The Steel Ministry is mulling a second edition of the production-linked incentive (PLI 2.0) for specialty steel making, while a strategy to include three product categories — which found no takers in the earlier version — is also in the works.
Co-ordination has begun with the Road Ministry , Ministry of Power, Ministry of Atomic Energy and Space, Ministry of Defence, and the Ministry of Commerce “for adding specialty steel (product categories) in PLI 2.0 scheme”, an internal note accessed by businessline shows.
In all likelihood, steel products used by these Ministries could find inclusion in the second phase of the project, those in the know said. Suggestions from the industry have also been sought for adding in new product categories in PLI 2.0.
“Strategy for three products in PLI (no application received),” is listed as part of the to do list in the internal note of the Ministry.
Imports of specialty steel – used primarily in downstream industry – increased from 58 per cent (of total imports of 6.7 million tonnes) in FY20 to 62 per cent (of total imports of 4.7 mt) in FY21 and then again to 64 per cent in FY22, as per ministry data (4.7 mt of imports).
Exports in the category dropped from 20 per cent (of total exports) in FY20 to 17 per cent in FY21.
PLI 1.0 MoUs
Speaking at an MoU signing event where companies which participated in PLI 1.0 scheme were present, the Union Minister for Steel and Civil Aviation, Jyotiraditya Scindia, confirmed that the “PLI 2.0 is in the works”. The exchange of MoUs on Friday happened with 27 companies out of 57 selected applicants.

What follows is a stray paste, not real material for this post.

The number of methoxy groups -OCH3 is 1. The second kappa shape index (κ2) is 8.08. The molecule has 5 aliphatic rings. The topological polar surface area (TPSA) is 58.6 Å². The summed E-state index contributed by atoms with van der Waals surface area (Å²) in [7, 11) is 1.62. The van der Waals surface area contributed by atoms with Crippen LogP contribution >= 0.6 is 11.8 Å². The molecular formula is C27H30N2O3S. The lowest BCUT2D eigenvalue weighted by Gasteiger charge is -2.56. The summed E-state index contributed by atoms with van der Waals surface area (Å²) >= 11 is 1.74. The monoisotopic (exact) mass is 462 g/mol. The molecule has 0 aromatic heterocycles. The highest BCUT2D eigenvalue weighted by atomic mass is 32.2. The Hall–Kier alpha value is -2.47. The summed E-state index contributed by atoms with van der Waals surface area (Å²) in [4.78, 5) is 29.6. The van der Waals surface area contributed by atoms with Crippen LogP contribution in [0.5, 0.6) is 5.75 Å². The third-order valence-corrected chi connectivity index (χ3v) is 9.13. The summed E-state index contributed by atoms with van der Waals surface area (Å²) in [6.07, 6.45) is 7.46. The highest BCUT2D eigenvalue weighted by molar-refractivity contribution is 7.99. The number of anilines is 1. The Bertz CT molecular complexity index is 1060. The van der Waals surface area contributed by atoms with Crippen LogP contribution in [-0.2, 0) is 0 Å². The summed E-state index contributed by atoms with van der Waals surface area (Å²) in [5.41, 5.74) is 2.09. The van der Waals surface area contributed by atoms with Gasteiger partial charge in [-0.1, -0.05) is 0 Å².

The Centre introduced the PLI 1.0 where 67 applications from 30 companies at an investment commitment of ₹42,500 crore were selected. The scheme will see a downstream capacity addition of 26 mt and employment generation potential of 70,000. The PLI outlay is pegged at ₹6,322 crore.
Categories that were included in PLI 1.0 comprise coated or plated products, metallic and non metallic alloys (six applications), tin mill products, asymmetric rails, alloy steels – tool and dies steel and valve steel, tyre bead wire, among others.
“PLI 1.0 is not a full stop. It is the beginning. We are already working on PLI 2.0. Support, suggestions and feedback from the industry will be sought,” Scindia said.
According to Vedant Goel, MD, Neo Mega Steel LLP , ideally a new scheme should cover the entire value chain of the steel industry, including raw material sourcing, manufacturing, and distribution with benefits of the scheme being spread from upstream producers to downstream consumers.
“In addition, the PLI 2.0 scheme should prioritize the development of new and innovative steel products and could include those that have higher strength, are corrosion resistance and also environment-friendly,” he said.
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